Make No Mistake: GameStop Stock is Hardly the Cat’s Meow

Stocks to sell

GameStop (NYSE:GME) is surging higher. This GameStop stock rally is being driven by a famed meme trader Keith Gill, best known as “Roaring Kitty.” His recent social media posts caused a surge of over 81.5% before the market opened. A further surge is very possible.

Yet while those holding this stock can lock down some windfall profits, if you’ve yet to add GME to your portfolio, all we can say is, be careful. Take away the impact of “Roaring Kitty” from shares, and they’re hardly the cat’s meow.

GameStop Stock: Meme Mania is So Back

Until late April, it may have seemed as if the meme stock phenomenon was finally in the stock market graveyard.

GME and its fellow “meme kings” were trending lower, sinking down to prices more in line with their fundamentals and prospects.

Since May, however, it’s clearly become a meme trader’s market once again. As reported by Reuters and other major financial publications, the famed meme investor posted on his X.com (aka Twitter) account for the first time since 2021.

This sparked a mega rally for major meme plays across the board, most notably GameStop stock. Shares climbed to as much as $64.83, up by more than sixfold from their lows.

Alas, not too long after it started, this initial “Roaring Kitty rally” lost momentum. Soon after, GME and other meme stocks coughed back most of these gains.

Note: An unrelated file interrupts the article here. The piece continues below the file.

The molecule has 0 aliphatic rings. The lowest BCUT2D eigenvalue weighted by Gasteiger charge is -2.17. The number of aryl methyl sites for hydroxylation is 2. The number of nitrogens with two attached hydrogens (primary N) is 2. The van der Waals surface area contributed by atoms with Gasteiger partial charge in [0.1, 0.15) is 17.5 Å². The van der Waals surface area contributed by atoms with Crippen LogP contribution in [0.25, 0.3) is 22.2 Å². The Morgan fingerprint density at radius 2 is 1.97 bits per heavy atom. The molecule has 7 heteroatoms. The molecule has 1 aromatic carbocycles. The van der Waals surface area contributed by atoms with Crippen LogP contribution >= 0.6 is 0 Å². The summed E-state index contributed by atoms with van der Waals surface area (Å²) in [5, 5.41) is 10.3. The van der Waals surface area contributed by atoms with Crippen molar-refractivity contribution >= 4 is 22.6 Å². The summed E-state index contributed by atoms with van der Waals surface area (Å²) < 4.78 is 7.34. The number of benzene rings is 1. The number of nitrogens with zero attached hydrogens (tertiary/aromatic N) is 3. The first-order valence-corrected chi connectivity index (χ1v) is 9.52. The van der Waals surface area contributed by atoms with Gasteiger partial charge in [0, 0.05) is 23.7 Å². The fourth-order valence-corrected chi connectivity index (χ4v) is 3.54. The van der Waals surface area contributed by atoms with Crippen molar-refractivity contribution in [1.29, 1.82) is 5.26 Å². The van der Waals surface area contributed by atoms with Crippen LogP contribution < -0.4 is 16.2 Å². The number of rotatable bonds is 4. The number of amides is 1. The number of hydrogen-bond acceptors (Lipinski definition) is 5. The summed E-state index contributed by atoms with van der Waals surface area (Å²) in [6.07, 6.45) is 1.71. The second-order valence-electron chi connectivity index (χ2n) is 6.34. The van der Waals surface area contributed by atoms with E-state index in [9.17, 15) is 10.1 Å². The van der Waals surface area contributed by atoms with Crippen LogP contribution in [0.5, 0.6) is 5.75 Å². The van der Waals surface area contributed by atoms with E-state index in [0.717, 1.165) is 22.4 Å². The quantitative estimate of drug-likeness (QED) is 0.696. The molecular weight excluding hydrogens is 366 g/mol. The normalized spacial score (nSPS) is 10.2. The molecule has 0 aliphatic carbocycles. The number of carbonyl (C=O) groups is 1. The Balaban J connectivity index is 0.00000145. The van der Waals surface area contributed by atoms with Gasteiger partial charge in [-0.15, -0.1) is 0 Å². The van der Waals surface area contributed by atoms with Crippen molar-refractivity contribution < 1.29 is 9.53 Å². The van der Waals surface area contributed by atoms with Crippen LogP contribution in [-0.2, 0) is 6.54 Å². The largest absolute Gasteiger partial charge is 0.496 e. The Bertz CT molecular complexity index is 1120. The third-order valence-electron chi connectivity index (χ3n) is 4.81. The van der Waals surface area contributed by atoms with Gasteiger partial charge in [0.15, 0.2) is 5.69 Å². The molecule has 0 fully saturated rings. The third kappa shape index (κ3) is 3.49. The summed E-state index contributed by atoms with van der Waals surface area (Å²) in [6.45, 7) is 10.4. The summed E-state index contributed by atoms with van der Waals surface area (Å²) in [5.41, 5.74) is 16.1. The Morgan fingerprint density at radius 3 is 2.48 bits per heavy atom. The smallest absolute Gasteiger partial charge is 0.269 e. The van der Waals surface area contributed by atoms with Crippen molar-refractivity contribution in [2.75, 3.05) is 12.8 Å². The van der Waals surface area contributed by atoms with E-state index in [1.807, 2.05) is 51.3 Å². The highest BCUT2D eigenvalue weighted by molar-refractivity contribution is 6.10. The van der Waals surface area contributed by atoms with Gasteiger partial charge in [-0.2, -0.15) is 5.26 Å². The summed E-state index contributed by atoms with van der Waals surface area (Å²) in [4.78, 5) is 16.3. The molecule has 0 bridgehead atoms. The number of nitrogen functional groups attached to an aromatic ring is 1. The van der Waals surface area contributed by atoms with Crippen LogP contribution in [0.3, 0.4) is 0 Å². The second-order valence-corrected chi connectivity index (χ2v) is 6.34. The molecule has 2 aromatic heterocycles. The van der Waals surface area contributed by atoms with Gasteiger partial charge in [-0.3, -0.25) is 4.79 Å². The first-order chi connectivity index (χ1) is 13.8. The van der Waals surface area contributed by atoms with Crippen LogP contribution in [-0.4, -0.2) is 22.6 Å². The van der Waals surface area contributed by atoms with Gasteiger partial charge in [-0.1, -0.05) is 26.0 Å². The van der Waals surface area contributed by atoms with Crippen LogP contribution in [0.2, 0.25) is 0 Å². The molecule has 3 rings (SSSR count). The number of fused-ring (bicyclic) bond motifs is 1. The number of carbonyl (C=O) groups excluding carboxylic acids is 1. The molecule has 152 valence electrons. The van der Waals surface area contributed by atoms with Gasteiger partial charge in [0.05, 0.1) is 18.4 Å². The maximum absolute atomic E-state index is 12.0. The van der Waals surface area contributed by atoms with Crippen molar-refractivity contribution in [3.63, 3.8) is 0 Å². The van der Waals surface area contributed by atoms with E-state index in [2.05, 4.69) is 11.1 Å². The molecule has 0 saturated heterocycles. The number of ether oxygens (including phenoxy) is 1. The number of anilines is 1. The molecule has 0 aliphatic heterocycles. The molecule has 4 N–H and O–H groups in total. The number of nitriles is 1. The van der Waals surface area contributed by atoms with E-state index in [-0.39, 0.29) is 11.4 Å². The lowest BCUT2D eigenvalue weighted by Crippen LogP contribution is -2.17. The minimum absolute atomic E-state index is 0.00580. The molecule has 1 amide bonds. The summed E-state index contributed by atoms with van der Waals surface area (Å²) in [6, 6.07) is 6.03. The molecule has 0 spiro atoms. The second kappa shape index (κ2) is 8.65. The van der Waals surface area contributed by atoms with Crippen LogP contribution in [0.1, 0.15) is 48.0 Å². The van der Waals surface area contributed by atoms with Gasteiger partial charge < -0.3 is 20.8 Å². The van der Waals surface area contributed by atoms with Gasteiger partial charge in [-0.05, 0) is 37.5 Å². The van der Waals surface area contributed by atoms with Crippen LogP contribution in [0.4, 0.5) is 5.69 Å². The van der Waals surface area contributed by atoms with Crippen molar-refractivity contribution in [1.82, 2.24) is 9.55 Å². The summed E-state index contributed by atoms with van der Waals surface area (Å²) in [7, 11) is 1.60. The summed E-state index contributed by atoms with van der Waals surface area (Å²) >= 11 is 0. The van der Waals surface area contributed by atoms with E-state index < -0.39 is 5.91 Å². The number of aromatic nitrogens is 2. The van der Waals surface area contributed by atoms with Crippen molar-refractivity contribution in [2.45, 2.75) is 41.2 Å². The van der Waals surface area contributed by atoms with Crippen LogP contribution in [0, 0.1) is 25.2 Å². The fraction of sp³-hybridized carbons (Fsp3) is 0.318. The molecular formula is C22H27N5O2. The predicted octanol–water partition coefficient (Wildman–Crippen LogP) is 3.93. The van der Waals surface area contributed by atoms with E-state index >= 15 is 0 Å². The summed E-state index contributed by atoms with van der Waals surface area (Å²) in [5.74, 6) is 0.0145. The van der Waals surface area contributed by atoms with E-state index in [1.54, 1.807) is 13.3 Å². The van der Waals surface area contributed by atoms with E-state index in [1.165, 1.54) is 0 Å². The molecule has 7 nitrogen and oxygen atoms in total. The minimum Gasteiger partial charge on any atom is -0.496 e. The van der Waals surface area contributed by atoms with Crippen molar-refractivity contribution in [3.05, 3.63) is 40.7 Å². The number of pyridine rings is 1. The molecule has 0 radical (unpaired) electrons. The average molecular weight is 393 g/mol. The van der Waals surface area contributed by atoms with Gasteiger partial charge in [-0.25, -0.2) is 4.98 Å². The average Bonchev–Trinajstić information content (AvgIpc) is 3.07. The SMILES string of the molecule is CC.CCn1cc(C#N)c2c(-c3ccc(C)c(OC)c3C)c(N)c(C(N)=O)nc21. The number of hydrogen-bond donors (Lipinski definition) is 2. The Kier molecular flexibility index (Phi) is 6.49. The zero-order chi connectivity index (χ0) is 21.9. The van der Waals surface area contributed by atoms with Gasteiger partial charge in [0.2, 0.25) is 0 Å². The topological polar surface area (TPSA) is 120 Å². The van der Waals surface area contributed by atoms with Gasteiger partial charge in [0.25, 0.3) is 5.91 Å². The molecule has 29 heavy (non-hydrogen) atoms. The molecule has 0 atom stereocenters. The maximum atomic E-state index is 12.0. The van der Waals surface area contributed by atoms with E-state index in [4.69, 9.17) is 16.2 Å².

However, with this latest development, “Roaring Kitty” is clearly not quite done flexing his clout. On June 3, Keith Gill revealed on Reddit (NYSE:RDDT) that he currently holds a position in GME worth around $115.7 million.

Heavy Bagholder Risk After this Run-Up

It may tempt you to hop aboard the GameStop stock bandwagon, in the hopes that this meme rally lasts at least as long as the last one. However, chances are if you’re reading this now, it’s far too late to dive into a position. Buy now, and you risk holding the bag.

There’s nothing wrong with Keith Gill being bullish on GME. However, taking another look at GameStop’s fundamentals, Gill’s bullishness is a mystery to us. Shares are very expensive, with a four-digit forward price-to-earnings ratio.

Yes, it’s perhaps not fair to value GME solely on its forward earnings multiple. After all, the company’s CEO and largest shareholder, Ryan Cohen, is still at work with his turnaround efforts.

However, as we pointed out last month, GameStop’s fiscal results are not improving much. Last quarter, revenue fell slightly, and net income increased slightly.

Meanwhile, the company itself seems to be capitalizing on these meme waves, by selling newly-issued shares of GME stock.

Although a positive for shoring up GameStop’s balance sheet, this capital raising is going to be dilutive for anyone buying in at current prices.

The Verdict: Time to Take Profit, Otherwise Avoid with a Capital A

Again, if you already own GME, pat yourself on the back. Whether you’ve held it since it fell back to single-digit prices, or you “bought the dip” last month, you’re sitting on massive unrealized gains.

Consider it high time to cash in those chips. Sell into strength while it lasts. Otherwise, the verdict here is pretty clear. If you hold no position in this stock, avoid it with a capital A.

This latest “Roaring Kitty rally” could send GameStop back to the mid-$60s per share before its all said-and-done, but it’s far too late to enter a position. Given the stock’s weak fundamentals, pretty soon shares could be back to $20, $15, maybe even below $10 per share.

GameStop stock earns a D rating in Portfolio Grader.

On the date of publication, neither Louis Navellier nor the InvestorPlace Research Staff member primarily responsible for this article held (either directly or indirectly) any positions in the securities mentioned in this article.

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